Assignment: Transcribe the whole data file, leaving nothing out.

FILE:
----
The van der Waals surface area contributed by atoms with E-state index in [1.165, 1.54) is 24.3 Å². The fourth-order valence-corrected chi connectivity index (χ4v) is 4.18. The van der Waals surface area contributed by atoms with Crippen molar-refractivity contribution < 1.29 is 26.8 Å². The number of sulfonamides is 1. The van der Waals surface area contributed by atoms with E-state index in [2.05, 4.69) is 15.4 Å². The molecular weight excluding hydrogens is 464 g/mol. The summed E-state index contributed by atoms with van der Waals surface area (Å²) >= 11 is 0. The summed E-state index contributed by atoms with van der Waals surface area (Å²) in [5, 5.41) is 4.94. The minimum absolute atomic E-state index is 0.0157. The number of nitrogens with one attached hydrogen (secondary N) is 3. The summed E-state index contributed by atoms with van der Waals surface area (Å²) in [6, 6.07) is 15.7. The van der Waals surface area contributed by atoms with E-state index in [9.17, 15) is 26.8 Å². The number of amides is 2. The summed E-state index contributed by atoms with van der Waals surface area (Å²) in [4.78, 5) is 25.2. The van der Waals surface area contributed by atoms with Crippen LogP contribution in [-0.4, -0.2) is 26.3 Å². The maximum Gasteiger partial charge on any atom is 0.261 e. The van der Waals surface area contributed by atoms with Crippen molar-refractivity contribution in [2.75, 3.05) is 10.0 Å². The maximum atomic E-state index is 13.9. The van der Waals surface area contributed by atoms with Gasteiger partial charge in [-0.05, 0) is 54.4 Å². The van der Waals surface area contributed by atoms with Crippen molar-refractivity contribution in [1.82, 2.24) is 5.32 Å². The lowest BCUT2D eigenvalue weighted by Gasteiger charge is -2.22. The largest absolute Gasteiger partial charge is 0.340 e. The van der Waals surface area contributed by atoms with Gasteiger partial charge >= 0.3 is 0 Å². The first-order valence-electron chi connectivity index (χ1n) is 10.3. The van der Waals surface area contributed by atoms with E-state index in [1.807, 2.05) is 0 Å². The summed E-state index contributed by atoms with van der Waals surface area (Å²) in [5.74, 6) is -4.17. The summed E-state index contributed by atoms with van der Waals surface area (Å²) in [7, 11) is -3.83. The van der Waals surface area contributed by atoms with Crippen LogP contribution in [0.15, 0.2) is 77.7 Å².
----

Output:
The van der Waals surface area contributed by atoms with E-state index in [1.165, 1.54) is 24.3 Å². The fourth-order valence-corrected chi connectivity index (χ4v) is 4.18. The van der Waals surface area contributed by atoms with Crippen molar-refractivity contribution < 1.29 is 26.8 Å². The number of sulfonamides is 1. The van der Waals surface area contributed by atoms with E-state index in [2.05, 4.69) is 15.4 Å². The molecular weight excluding hydrogens is 464 g/mol. The summed E-state index contributed by atoms with van der Waals surface area (Å²) >= 11 is 0. The summed E-state index contributed by atoms with van der Waals surface area (Å²) in [5, 5.41) is 4.94. The minimum absolute atomic E-state index is 0.0157. The number of nitrogens with one attached hydrogen (secondary N) is 3. The summed E-state index contributed by atoms with van der Waals surface area (Å²) in [6, 6.07) is 15.7. The van der Waals surface area contributed by atoms with E-state index in [9.17, 15) is 26.8 Å². The number of amides is 2. The summed E-state index contributed by atoms with van der Waals surface area (Å²) in [4.78, 5) is 25.2. The van der Waals surface area contributed by atoms with Crippen LogP contribution in [-0.4, -0.2) is 26.3 Å². The maximum Gasteiger partial charge on any atom is 0.261 e. The van der Waals surface area contributed by atoms with Crippen molar-refractivity contribution in [2.75, 3.05) is 10.0 Å². The maximum atomic E-state index is 13.9. The van der Waals surface area contributed by atoms with Gasteiger partial charge in [-0.05, 0) is 54.4 Å². The van der Waals surface area contributed by atoms with Crippen molar-refractivity contribution in [1.82, 2.24) is 5.32 Å². The lowest BCUT2D eigenvalue weighted by Gasteiger charge is -2.22. The largest absolute Gasteiger partial charge is 0.340 e. The van der Waals surface area contributed by atoms with Gasteiger partial charge >= 0.3 is 0 Å². The first-order valence-electron chi connectivity index (χ1n) is 10.3. The van der Waals surface area contributed by atoms with E-state index in [1.807, 2.05) is 0 Å². The summed E-state index contributed by atoms with van der Waals surface area (Å²) in [5.74, 6) is -4.17. The summed E-state index contributed by atoms with van der Waals surface area (Å²) in [7, 11) is -3.83. The van der Waals surface area contributed by atoms with Crippen LogP contribution in [0.15, 0.2) is 77.7 Å².